While the Tarot is a well defined method of divination, not all decks speak the exact same way. I’ve noticed that with one of my decks the Wands cards consistently keep coming up in readings with contexts around ‘work,’ while with a different deck’s Wands come up in ‘relationship’ contexts. So when doing readings with the first deck I know that the Wands have to do with Work, and with the other, relationships. Having spoken to fellow readers about this idea it seems this isn’t an uncommon occurrence and many of my fellow Tarotists have different frameworks of interpretation for each deck in their arsenal. I also find that readers, experienced or newb, need time with a new deck until they get a handle on it’s particular ‘accent,’ and I want to share an idea for a technique for ‘breaking in’ a new deck and it’s particular meanings and interpretations. Hopefully this will be useful for both experienced tarot readers as well as newcomers to the art.
Nearly all decks come with a book describing the iconography and meanings of the cards. This can vary from massive and gorgeous tomes of artwork and references and background information, to the (in-)famous ‘Little White Book,’ which is tiny, cheap and often more difficult to read than the cards themselves. While I personally find having the “LWB” to understand what the creator may have intended with their cards initially useful at first, I also find the cards and I develop our own meanings often far afield from the original intent. And there’s nothing wrong with that. You shouldn’t feel restricted to the original intent of the creator. Once you buy that deck, it’s yours and your relationship with that deck is more important than authorial intent.
So how do you go about learning a given deck’s ‘dialect’? By spending time with it, of course. Immersion is good for learning languages and the subtleties of a new tarot or oracle deck. Doing single card readings every day for yourself is a great practice. I first learned all the cards meanings and how to explain them to others by performing single-card readings to passerby’s to our tarot booth. For the newcomer, it’s a great way to drill the meanings of the cards and practice your delivery. It also lets you focus on one card at a time, discover it’s intricacies and note when and how it comes up. The context when a certain card shows up has a lot to do with what that card’s trying to tell you as well and should be noted.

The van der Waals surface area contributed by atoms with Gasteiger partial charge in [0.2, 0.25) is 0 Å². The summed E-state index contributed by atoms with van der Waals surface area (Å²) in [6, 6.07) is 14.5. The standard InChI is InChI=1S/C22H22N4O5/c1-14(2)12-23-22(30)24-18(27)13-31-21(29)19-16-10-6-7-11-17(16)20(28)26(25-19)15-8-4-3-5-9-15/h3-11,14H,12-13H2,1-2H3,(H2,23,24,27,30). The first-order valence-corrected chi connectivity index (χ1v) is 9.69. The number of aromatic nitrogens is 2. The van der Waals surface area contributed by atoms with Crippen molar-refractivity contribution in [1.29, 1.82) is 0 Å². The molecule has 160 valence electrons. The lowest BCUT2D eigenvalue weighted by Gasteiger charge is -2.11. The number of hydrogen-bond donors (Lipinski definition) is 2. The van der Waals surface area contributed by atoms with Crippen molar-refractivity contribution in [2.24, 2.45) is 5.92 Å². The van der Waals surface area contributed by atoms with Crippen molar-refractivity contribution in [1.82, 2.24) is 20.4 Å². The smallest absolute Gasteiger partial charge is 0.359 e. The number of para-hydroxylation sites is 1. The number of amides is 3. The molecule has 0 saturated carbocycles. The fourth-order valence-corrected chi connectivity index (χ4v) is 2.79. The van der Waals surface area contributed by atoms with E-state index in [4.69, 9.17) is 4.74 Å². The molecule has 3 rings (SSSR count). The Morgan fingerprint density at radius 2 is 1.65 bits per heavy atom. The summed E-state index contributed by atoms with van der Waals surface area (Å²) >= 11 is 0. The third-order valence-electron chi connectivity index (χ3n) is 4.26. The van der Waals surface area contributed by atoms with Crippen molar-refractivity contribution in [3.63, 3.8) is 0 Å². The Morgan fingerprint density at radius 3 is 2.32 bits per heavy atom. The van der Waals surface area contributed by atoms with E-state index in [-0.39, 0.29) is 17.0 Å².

I’m a visual and rote learner; I remember better when I see things (as opposed to hearing them) and when i write things down. Thus, I recommend making your own Little White Books for your new decks. Acquire (or make!) yourself a small journal and keep it with your new deck. When you discover a new meaning or association for a given card, write it down in that LWB!
What kind of journal should you use?
Well that’s entirely up to you but here are my suggestions: Nothing too big. A5 to A6 size on the ISO scale, 5×8” or smaller for American scales. (See HERE for a breakdown of paper sizes.)
An A6 or 3.5” x 5.5” should be able to fit in the same bag as most tarot decks. You’ll want 48 to 80 pages or so. Designate the first couple pages as an Index then set aside a half-page to a full page for each card in the deck (78 cards, at half a page each is 39 pages. Plus a couple of Index pages and some spares means a 48 page ‘field notebook’ should do you fine.)
Here are some Amazon links to similar journals to what I’ve used:
Now you don’t have to write out long expository delves into each cards meaning. Go make an online blog for that! Instead your LWB should focus on the keywords that come to mind when viewing the card as well as contextual notes about when and how it comes up in your readings. The very act of writing these down helps reinforce their meaning in your memory. Later, when you draw that card again and you reference your LWB journal, you’ll see the contexts and correspondences that have come up with the card previously, further reinforcing what that card means for you. Feel free to add new ones or modify old ones as needed. Your LWB should be a ‘living’ document: constantly changing and updating with experience.